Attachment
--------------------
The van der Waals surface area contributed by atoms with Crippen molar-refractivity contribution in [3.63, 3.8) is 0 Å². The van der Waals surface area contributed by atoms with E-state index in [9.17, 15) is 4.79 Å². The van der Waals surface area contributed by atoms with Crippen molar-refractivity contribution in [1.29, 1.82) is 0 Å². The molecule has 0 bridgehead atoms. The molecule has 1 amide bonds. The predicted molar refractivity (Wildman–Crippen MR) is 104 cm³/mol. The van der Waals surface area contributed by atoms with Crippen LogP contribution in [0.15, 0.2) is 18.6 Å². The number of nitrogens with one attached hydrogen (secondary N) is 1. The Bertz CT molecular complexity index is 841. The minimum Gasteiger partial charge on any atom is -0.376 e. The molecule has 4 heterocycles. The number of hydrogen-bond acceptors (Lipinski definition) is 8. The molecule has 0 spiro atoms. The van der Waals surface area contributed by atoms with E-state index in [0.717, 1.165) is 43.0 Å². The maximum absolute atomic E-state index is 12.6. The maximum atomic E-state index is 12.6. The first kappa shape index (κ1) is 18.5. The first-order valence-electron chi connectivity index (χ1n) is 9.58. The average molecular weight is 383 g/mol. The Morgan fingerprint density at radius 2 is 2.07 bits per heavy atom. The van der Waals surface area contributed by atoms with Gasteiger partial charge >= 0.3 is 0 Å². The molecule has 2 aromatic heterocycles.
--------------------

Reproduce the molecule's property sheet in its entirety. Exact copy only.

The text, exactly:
The van der Waals surface area contributed by atoms with Crippen molar-refractivity contribution in [3.63, 3.8) is 0 Å². The van der Waals surface area contributed by atoms with E-state index in [9.17, 15) is 4.79 Å². The van der Waals surface area contributed by atoms with Crippen molar-refractivity contribution in [1.29, 1.82) is 0 Å². The molecule has 0 bridgehead atoms. The molecule has 1 amide bonds. The predicted molar refractivity (Wildman–Crippen MR) is 104 cm³/mol. The van der Waals surface area contributed by atoms with Crippen LogP contribution in [0.15, 0.2) is 18.6 Å². The number of nitrogens with one attached hydrogen (secondary N) is 1. The Bertz CT molecular complexity index is 841. The minimum Gasteiger partial charge on any atom is -0.376 e. The molecule has 4 heterocycles. The number of hydrogen-bond acceptors (Lipinski definition) is 8. The molecule has 0 spiro atoms. The van der Waals surface area contributed by atoms with E-state index in [0.717, 1.165) is 43.0 Å². The maximum absolute atomic E-state index is 12.6. The maximum atomic E-state index is 12.6. The first kappa shape index (κ1) is 18.5. The first-order valence-electron chi connectivity index (χ1n) is 9.58. The average molecular weight is 383 g/mol. The Morgan fingerprint density at radius 2 is 2.07 bits per heavy atom. The van der Waals surface area contributed by atoms with Gasteiger partial charge >= 0.3 is 0 Å². The molecule has 2 aromatic heterocycles.